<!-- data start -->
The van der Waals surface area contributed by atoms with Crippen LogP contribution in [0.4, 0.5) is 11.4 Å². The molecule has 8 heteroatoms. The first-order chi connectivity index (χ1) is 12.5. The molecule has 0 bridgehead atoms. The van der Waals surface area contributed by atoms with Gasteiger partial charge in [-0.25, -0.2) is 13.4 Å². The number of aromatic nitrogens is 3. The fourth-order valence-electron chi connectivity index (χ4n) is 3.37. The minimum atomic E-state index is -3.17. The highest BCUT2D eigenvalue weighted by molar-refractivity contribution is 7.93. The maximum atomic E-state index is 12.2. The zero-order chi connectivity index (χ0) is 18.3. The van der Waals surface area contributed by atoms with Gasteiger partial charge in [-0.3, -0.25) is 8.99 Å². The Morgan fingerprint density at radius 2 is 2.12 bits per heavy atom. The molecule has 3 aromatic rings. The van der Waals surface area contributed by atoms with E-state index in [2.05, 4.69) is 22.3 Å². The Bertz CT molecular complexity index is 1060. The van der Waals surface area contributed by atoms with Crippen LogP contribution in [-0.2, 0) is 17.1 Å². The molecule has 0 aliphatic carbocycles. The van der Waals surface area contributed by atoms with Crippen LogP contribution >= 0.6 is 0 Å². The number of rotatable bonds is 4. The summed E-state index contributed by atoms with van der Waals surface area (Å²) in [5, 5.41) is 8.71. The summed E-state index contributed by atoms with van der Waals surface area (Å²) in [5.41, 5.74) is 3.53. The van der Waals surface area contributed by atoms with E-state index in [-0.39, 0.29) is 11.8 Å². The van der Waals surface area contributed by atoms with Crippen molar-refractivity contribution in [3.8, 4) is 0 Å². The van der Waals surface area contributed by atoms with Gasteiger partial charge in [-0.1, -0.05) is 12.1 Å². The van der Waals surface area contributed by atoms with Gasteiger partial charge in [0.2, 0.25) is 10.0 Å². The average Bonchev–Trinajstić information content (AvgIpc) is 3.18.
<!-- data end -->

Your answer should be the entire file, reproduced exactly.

The van der Waals surface area contributed by atoms with Crippen LogP contribution in [0.4, 0.5) is 11.4 Å². The molecule has 8 heteroatoms. The first-order chi connectivity index (χ1) is 12.5. The molecule has 0 bridgehead atoms. The van der Waals surface area contributed by atoms with Gasteiger partial charge in [-0.25, -0.2) is 13.4 Å². The number of aromatic nitrogens is 3. The fourth-order valence-electron chi connectivity index (χ4n) is 3.37. The minimum atomic E-state index is -3.17. The highest BCUT2D eigenvalue weighted by molar-refractivity contribution is 7.93. The maximum atomic E-state index is 12.2. The zero-order chi connectivity index (χ0) is 18.3. The van der Waals surface area contributed by atoms with Gasteiger partial charge in [-0.3, -0.25) is 8.99 Å². The Morgan fingerprint density at radius 2 is 2.12 bits per heavy atom. The molecule has 3 aromatic rings. The van der Waals surface area contributed by atoms with E-state index in [2.05, 4.69) is 22.3 Å². The Bertz CT molecular complexity index is 1060. The van der Waals surface area contributed by atoms with Crippen LogP contribution in [-0.2, 0) is 17.1 Å². The molecule has 0 aliphatic carbocycles. The van der Waals surface area contributed by atoms with Crippen LogP contribution >= 0.6 is 0 Å². The number of rotatable bonds is 4. The summed E-state index contributed by atoms with van der Waals surface area (Å²) in [5, 5.41) is 8.71. The summed E-state index contributed by atoms with van der Waals surface area (Å²) in [5.41, 5.74) is 3.53. The van der Waals surface area contributed by atoms with E-state index in [-0.39, 0.29) is 11.8 Å². The van der Waals surface area contributed by atoms with Crippen molar-refractivity contribution in [3.8, 4) is 0 Å². The van der Waals surface area contributed by atoms with Gasteiger partial charge in [-0.1, -0.05) is 12.1 Å². The van der Waals surface area contributed by atoms with Gasteiger partial charge in [0.2, 0.25) is 10.0 Å². The average Bonchev–Trinajstić information content (AvgIpc) is 3.18.